Gilt has an all star senior management team. Can you talk about the process of bringing in more people and scaling? How did you develop a senior management team and decide to bring in an outside CEO?

At the same time that Alexis was feeling the need to switch out of the CEO role, Susan Lyne was on our board and was interested enough in Gilt to consider becoming our CEO. We knew having a CEO of her stature would be a golden opportunity. We had to carefully prepare the rest of the company for this change and make sure that the culture would remain intact. One way we did so was by hiring and identifying evangelists that live our company values and can inspire their fellow employees.

Many of our entrepreneurs are looking to expand internationally. How did you decide to tackle the Japanese market? What have been your greatest challenges in growing abroad?

The appeal of launching Gilt in Japan was simple: an untapped market, no competitors, and access to the biggest luxury spenders in the world, not to mention plentiful inventory. By April 2008, with the very strong urging of the board, we’d made the decision to launch our first international business out of Tokyo. The biggest challenge to the Japan launch was learning that what worked to launch Gilt in the U.S. wouldn’t work there for cultural reasons. While the Japanese love the concept of “invite only” and “private” sales, they don’t really find it acceptable to e-mail friends outside their immediate circles with offers, or especially to profit from friends’ purchases. So much for our social and monetary incentives that we had used very effectively to grow Gilt in the U.S. But we learned what would work instead, which included a Tokyo press conference during which both of us spoke in carefully rehearsed Japanese.

The flash sale market has become saturated. How does Gilt continue to stand out among your competitors?

We have by far the strongest relationships with the very best brands and we’re very careful about how we curate our offerings to serve our customers and earn their trust accordingly. We also invest heavily in presentation and photography which makes all the difference in showing our customers the appeal of any item we sell. We also offer one of the fastest ecommerce experiences around.

Equally, how did you decide to go into other markets like home, food and travel? what have been the challenges in this expansion so far?

We’d always known the site would sell much more than women’s and men’s fashion, and in each category—partly because our competition was nipping at our heels—we made it a priority to launch fast and get a foothold in the home, food and travel markets before other companies did.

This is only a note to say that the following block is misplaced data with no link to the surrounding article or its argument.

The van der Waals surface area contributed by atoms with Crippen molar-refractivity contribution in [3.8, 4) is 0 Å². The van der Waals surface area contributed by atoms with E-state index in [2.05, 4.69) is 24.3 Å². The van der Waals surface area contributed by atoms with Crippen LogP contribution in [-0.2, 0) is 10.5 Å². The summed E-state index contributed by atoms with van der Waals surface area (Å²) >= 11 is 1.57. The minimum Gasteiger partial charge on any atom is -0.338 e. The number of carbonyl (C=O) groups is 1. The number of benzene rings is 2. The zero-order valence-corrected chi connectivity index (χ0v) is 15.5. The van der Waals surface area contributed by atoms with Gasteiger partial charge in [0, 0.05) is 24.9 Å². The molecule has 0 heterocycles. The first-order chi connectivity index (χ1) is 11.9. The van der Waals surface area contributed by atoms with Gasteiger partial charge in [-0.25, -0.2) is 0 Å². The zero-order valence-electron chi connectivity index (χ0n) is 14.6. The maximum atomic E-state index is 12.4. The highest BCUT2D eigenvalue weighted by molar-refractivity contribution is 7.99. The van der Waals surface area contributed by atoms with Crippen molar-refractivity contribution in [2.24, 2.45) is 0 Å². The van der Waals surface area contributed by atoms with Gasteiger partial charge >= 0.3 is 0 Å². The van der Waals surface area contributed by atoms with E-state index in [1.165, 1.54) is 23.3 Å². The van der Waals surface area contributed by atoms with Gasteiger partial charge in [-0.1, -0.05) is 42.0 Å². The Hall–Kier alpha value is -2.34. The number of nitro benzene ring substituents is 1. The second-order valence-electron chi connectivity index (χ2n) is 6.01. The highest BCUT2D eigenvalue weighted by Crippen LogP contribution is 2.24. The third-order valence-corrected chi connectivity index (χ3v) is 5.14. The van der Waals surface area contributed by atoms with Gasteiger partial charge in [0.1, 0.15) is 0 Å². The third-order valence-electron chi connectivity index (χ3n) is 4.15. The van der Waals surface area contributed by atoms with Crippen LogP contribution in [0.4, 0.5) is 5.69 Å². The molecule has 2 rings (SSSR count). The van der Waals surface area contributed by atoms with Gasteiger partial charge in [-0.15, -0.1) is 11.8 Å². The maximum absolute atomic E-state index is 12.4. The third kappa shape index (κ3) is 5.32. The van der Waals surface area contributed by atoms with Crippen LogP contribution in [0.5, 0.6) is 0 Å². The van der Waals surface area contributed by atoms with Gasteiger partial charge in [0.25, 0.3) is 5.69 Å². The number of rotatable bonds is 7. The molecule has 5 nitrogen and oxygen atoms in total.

What inspired you to write a book on your experiences? How much of ‘by invitation only’ offers lessons to inspiring entrepreneurs?

Helping other entrepreneurs or entrepreneurship dreamers is exactly why we wrote this book. We take readers through all of our toughest decisions and share many lessons we learned along the way from how to get funding to scaling, hiring and leading and everything in between. We hope the book will help entrepreneurs start the business of their dreams and grow it to its full potential.

What’s the greatest advice you received when launched Gilt?

To avoid the dire consequences of rapid growth by anticipating what could overwhelm your systems.

What are you most excited about in the next year? Where do you see Gilt five years from now?

We continue to refine our business model according to the changing needs and desires of our customers as we deepen our relationship with them. We hope to improve personalization for our members by creating a shopping environment that feels tailor made to the preferences of each of our members. Many surprises to come, but Gilt will stay true to its core.

Dow Jones VentureWire: Intel Capital and Endeavor Catalyst back Minha Vida, the ‘WebMD of Brazil’


This article is reprinted from Dow Jones VentureWire. The original version can be found here.

Intel Capital has teamed up with Endeavor Catalyst, the equity investing division of nonprofit Endeavor Global Inc., to fund Minha Vida, a health-and-wellness Web portal that one investor described as the “WebMD of Brazil.” Further details about the funding were not provided.

Founded in 2004, Minha Vida offers an all-in-Portuguese Internet portal that connects consumers to a wide range of health information, professionals and social networks related to health, company materials said. The only such service of its kind in Brazil, Minha Vida boasts 8 million visitors per month, 14 million registered users and tens of millions of page views per month.

The investment marks Intel Capital’s first Brazil investment this year, and the second ever for Endeavor Catalyst, still a fairly new part of Endeavor, said Baily Kempner, a director at Endeavor.

Intel Capital, which invests globally, backed five Brazilian companies last year, and has put a total of $75 million into Brazilian companies since it began investing there, the firm said. Intel Capital began investing in Latin America in 1999. An attempt to reach the firm was not immediately successful.

For Endeavor Catalyst, the investment follows a February investment of $2 million in Globant, a software development company headquartered in Argentina. Though part of a nonprofit that supports entrepreneurship worldwide, Endeavor Catalyst makes equity investments, with the understanding that any profits will be plowed back into the organization, which over the years has mentored and helped some 700 entrepreneurs launching new businesses, Kempner said.